10) Once inside the bunker, which is still relatively close to the now about to explode Space Shuttle, you have to ask yourself one question, "Do I feel lucky?"

11) If you do or do not feel lucky, you can either sit in the bunker and hope for the best, or decide to take Option B.

12) Remember those armored personnel carriers above? They are Option B.

13) Should you select to "move away from the vehicle" you, and any other fellow astronauts who have gotten this far, will go out the back door of the bunker and jump into one of two M113 Armored Personnel Vehicles (Vintage 1960s models, low milage). These are buttoned-up, fully-fueled, keys-in-the-ignition, and engine-running set ups. First astronaut in is the driver.

14) Throw it into gear, pedal to the metal, and you are out of there at a top speed of around 40 miles an hour.

And that's all there is to it. What could possibly go wrong?

Posted by Vanderleun at July 8, 2011 12:36 PM
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"It is impossible to speak in such a way that you cannot be misunderstood." -- Karl Popper N.B.: Comments are moderated and may not appear immediately. Comments that exceed the obscenity or stupidity limits will be either edited or expunged.

And we are surprised whenever one of these monstrosities goes awry and kills the passengers.

"What could possibly go wrong?"

Well, there you are atop a government run project with equipment supplied by the lowest bidder.

Posted by: Fat Man at February 21, 2009 9:24 AM

Great post!

Now that I know what to look for, I can see the zip lines in the picture.

To other readers...If you get a chance to take an "enhanced tour" of something, pay the money and do it.

I took the "hard hat" tour of Hoover dam, well worth the extra dough.

Posted by: at February 21, 2009 9:58 AM

I wonder if OSHA made them install the saftey escape stuff. Or maybe the insurance company...


Posted by: jwm at February 21, 2009 10:47 AM

Can you wrap your head around the fact of human beings who WANT to strap themselves atop a controlled explosion?

I'm such a nervous Nelly that a commercial airline takeoff taxes my nervous system.

Heck. I'll bet if they had to take that basket ride their pulse wouldn't break 80.

Posted by: Cathy at February 21, 2009 3:57 PM

Did the tour guide say how long this procedure is supposed to take?

The whole thing sounds like a more elaborate version of the Apollo pad escape system. But then there were only three astronauts and the hatch was right over their heads.

On the shuttle, there are up to seven astronauts on two decks and they would all have to get out of one hatch on the side. That sounds unwieldy.

Posted by: rickl at February 22, 2009 2:20 AM

Abort/escape routine is probably just that after several hundred rehearsals. Complicated, yes, but regimented to the second. The training requirements for crew survival are one valid reason for so few space tourists on the U.S. vehicles.

Jumping out of low flying aircraft over unfriendly terrain at night is a harrowing experience. I know several twenty-somethings who have spent the last few years in that line of work, and what they wonder at is that their grandpas worked only by starlight...

Just part of the job.

I've been trying to get my wife to commit to a trip to Florida for one of the last shuttle missions.

Those launches will be the last notable ones in our lifetimes. From U.S. facilities, at least.

Posted by: TmjUtah at February 22, 2009 7:35 AM

I worked on the space shuttle flight simulators at NASA/JSC back in 1979-80, prior to the first actual launch, and occasionally got to speak with the astronauts in training.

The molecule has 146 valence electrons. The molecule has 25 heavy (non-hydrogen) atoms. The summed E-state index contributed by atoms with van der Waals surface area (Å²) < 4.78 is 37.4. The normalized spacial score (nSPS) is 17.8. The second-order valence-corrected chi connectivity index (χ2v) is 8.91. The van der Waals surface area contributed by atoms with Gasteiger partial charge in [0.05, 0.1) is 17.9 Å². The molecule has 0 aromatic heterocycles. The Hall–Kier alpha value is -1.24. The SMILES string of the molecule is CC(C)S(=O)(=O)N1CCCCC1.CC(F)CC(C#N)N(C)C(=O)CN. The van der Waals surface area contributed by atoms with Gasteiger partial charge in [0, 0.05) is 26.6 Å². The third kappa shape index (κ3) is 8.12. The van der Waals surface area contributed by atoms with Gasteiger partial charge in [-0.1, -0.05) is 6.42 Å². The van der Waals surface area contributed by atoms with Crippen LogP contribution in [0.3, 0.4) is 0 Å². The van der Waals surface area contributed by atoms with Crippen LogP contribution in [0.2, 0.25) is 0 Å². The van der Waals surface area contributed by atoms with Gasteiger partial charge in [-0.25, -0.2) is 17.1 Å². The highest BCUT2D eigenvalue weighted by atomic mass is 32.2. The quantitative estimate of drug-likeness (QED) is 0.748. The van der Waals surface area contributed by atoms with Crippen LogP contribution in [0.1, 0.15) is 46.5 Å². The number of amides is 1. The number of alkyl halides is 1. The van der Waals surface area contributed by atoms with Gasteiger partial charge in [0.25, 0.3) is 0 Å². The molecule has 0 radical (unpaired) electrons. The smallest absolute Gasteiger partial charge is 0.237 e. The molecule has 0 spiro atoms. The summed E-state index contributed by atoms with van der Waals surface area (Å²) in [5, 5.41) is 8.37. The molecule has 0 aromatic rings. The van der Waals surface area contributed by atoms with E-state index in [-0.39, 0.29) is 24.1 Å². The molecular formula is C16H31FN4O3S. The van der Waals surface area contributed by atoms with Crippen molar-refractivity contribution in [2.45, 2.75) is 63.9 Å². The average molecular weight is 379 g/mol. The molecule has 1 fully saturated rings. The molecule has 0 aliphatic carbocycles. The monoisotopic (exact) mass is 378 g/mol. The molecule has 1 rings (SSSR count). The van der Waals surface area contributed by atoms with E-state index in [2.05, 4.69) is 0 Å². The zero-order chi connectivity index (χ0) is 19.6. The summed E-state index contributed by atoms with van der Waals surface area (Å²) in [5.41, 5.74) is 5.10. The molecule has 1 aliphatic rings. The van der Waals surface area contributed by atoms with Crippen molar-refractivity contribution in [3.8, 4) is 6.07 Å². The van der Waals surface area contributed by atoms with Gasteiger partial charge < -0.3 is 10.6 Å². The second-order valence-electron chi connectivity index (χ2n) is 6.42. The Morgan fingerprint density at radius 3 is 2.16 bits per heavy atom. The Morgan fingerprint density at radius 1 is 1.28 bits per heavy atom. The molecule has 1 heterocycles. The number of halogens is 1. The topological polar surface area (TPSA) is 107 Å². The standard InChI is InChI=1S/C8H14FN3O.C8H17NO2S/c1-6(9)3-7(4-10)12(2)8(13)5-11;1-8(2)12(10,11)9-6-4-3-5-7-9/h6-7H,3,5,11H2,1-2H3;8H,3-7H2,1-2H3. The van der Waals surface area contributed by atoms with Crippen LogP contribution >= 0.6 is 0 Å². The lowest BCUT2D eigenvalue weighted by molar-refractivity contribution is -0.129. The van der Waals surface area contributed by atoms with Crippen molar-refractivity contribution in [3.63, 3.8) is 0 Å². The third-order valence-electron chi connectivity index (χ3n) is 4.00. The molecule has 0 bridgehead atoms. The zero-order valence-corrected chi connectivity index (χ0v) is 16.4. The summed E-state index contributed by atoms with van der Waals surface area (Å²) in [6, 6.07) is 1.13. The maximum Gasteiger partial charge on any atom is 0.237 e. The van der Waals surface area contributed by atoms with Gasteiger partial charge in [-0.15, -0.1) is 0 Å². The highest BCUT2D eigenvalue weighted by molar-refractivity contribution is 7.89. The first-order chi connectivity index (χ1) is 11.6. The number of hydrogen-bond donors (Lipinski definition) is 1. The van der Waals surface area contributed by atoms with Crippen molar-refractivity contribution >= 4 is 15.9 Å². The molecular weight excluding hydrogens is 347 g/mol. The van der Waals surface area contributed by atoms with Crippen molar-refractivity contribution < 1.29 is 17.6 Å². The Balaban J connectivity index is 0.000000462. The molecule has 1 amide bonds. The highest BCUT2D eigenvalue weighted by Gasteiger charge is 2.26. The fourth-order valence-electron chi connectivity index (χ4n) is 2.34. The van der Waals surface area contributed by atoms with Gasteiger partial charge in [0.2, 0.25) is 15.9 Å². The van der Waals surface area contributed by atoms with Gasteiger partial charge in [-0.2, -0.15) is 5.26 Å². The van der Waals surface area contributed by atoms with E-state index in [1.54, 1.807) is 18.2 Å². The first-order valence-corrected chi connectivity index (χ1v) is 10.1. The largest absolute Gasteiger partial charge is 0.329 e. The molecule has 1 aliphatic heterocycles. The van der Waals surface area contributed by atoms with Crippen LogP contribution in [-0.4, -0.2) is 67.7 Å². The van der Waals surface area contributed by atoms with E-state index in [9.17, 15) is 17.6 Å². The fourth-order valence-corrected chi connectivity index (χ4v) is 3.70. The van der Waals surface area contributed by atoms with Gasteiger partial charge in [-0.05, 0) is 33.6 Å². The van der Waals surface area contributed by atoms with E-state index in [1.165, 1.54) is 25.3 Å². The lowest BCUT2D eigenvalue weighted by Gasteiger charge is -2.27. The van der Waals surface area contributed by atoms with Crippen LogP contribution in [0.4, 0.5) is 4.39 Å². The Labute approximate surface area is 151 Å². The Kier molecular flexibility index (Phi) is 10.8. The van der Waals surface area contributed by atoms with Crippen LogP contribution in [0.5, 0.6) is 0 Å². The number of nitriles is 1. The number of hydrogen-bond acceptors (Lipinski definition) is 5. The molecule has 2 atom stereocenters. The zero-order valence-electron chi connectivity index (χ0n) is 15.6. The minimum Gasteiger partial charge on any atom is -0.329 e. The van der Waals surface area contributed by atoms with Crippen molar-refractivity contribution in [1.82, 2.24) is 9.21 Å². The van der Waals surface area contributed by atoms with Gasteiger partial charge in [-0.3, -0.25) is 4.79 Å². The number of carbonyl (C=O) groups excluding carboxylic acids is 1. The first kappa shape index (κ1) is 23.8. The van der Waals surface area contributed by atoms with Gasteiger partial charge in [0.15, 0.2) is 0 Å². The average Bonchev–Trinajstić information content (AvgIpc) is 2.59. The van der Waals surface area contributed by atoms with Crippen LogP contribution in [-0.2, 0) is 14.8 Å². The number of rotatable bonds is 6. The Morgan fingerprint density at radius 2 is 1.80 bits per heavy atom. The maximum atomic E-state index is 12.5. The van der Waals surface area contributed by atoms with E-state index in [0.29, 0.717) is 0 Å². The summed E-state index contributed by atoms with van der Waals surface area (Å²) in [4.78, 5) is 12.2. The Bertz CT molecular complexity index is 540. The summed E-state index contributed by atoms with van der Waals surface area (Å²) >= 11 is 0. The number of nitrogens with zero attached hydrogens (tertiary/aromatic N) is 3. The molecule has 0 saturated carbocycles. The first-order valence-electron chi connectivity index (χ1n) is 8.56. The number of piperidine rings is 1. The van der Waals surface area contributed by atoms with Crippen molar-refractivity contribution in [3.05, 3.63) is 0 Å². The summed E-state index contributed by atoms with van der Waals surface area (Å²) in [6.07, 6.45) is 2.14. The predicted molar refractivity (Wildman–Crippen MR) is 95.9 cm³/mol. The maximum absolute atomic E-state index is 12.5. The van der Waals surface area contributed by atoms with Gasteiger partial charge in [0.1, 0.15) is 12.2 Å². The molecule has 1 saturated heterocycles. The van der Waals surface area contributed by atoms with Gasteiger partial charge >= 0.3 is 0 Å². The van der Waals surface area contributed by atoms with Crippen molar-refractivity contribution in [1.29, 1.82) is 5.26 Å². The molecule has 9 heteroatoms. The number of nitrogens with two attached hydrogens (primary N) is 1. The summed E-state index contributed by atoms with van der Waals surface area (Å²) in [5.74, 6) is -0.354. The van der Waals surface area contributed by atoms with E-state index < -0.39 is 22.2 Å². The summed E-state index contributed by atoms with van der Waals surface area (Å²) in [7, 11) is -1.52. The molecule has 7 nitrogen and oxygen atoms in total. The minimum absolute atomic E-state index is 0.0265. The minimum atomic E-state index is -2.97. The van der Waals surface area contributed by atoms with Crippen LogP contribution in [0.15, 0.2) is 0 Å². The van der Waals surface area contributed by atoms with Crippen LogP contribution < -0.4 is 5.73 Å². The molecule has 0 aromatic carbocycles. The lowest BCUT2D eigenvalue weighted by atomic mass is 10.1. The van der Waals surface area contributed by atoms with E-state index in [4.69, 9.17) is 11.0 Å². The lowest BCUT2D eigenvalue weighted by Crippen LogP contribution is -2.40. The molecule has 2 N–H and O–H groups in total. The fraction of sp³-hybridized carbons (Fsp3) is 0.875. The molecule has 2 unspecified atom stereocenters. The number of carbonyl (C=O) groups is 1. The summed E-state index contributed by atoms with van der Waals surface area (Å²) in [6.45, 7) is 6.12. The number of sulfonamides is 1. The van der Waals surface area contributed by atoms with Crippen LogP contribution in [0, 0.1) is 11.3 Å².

Back then, the big issue wasn't what if things went wrong on the pad (I suspect the general consensus was, "You die."). It was, what if you encounter problems after launch but without being able to attain orbit? After all, the shuttle had not yet flown, so there were still quite a few unknowns about how it would actually perform. NASA had several emergency landing sites around the world (Spain, etc.), but the real sticky question was, what if things went wrong immediately, since you had the whole Atlantic between you and the first landing site?

NASA's answer to that was RTLS, or "Return to Launch Site". The astronauts were to turn the shuttle around and head back to the Kennedy Space Center, jettisoning the solid rocket boosters and external tank along the way. The shuttle was known as "The Flying Brick" for its aerodynamics, and I can remember John Young -- designated commander for the first shuttle flight -- expressing in profane terms what he thought of RTLS and his chances of survival in such a situation.

I'm very grateful that no shuttle has ever had to attempt RTLS in the nearly 30 years of shuttle flights and consider it evidence of at least something that NASA has been doing right. ..bruce..

Posted by: bfwebster at February 22, 2009 9:26 AM

That's crazy... I'll leave the astronauting to the professionals!

Posted by: Comrade Tovya at February 22, 2009 12:24 PM

And you go through these 'Procedures' realizing that getting to step 2 was essentially a miracle.
(Keep rolling them dice.)
I once worked with a guy who had been in missle engine testing at Huntsville, AL.
He said they had an emergency evacuation drill (in case a test went bad) called "Feets Don't Fail Me Now".

Posted by: ed in texas at February 23, 2009 6:21 AM

Screw Disney World. I'll take the zip line ride for $58. Then plow around in an armored vehicle at 40 mph.

Posted by: FoamFinger1 at February 23, 2009 9:56 AM

I seem to recall, many years ago, an article describing this procedure as well. I believe the time stated to do this procedure to get out and to safety was just over 3 minutes.

The one difference with Apollo is that it had an escape rocket attached to the capsule that would fire and the capsule would separate and take the astronauts to supposed safety. The Shuttles have no such system. The cost of adding such a far more complicated system to the Shuttle was deemed far to expensive and impractical.